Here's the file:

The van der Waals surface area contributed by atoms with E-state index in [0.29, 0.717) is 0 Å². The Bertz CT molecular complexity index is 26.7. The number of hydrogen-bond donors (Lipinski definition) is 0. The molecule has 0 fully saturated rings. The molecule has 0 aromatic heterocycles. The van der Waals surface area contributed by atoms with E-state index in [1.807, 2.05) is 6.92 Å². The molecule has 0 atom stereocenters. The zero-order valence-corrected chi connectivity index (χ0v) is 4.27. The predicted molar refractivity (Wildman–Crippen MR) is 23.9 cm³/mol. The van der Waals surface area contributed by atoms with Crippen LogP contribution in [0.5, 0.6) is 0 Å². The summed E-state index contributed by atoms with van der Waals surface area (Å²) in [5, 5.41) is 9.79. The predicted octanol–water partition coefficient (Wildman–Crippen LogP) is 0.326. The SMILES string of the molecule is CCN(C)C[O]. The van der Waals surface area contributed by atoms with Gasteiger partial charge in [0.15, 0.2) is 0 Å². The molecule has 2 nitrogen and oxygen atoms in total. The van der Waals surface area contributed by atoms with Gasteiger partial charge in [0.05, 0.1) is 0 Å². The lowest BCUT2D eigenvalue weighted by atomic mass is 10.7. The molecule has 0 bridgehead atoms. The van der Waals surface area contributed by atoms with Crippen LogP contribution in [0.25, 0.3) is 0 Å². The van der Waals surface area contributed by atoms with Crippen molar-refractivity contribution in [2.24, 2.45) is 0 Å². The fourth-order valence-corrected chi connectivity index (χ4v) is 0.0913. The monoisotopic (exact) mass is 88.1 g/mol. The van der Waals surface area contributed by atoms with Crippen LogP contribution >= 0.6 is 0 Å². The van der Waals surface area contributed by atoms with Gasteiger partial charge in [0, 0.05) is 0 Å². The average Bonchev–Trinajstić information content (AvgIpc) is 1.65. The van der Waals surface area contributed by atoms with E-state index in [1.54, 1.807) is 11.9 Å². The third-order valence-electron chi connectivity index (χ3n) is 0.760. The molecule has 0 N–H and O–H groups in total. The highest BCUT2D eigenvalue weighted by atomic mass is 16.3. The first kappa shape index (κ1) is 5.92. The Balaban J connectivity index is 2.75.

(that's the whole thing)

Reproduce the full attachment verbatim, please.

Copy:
The van der Waals surface area contributed by atoms with E-state index in [0.29, 0.717) is 0 Å². The Bertz CT molecular complexity index is 26.7. The number of hydrogen-bond donors (Lipinski definition) is 0. The molecule has 0 fully saturated rings. The molecule has 0 aromatic heterocycles. The van der Waals surface area contributed by atoms with E-state index in [1.807, 2.05) is 6.92 Å². The molecule has 0 atom stereocenters. The zero-order valence-corrected chi connectivity index (χ0v) is 4.27. The predicted molar refractivity (Wildman–Crippen MR) is 23.9 cm³/mol. The van der Waals surface area contributed by atoms with Crippen LogP contribution in [0.5, 0.6) is 0 Å². The summed E-state index contributed by atoms with van der Waals surface area (Å²) in [5, 5.41) is 9.79. The predicted octanol–water partition coefficient (Wildman–Crippen LogP) is 0.326. The SMILES string of the molecule is CCN(C)C[O]. The van der Waals surface area contributed by atoms with Gasteiger partial charge in [0.15, 0.2) is 0 Å². The molecule has 2 nitrogen and oxygen atoms in total. The van der Waals surface area contributed by atoms with Gasteiger partial charge in [0.05, 0.1) is 0 Å². The lowest BCUT2D eigenvalue weighted by atomic mass is 10.7. The molecule has 0 bridgehead atoms. The van der Waals surface area contributed by atoms with Crippen LogP contribution in [0.25, 0.3) is 0 Å². The van der Waals surface area contributed by atoms with Crippen molar-refractivity contribution in [2.24, 2.45) is 0 Å². The fourth-order valence-corrected chi connectivity index (χ4v) is 0.0913. The monoisotopic (exact) mass is 88.1 g/mol. The van der Waals surface area contributed by atoms with Crippen LogP contribution >= 0.6 is 0 Å². The van der Waals surface area contributed by atoms with Gasteiger partial charge in [0, 0.05) is 0 Å². The average Bonchev–Trinajstić information content (AvgIpc) is 1.65. The van der Waals surface area contributed by atoms with E-state index in [1.54, 1.807) is 11.9 Å². The third-order valence-electron chi connectivity index (χ3n) is 0.760. The molecule has 0 N–H and O–H groups in total. The highest BCUT2D eigenvalue weighted by atomic mass is 16.3. The first kappa shape index (κ1) is 5.92. The Balaban J connectivity index is 2.75.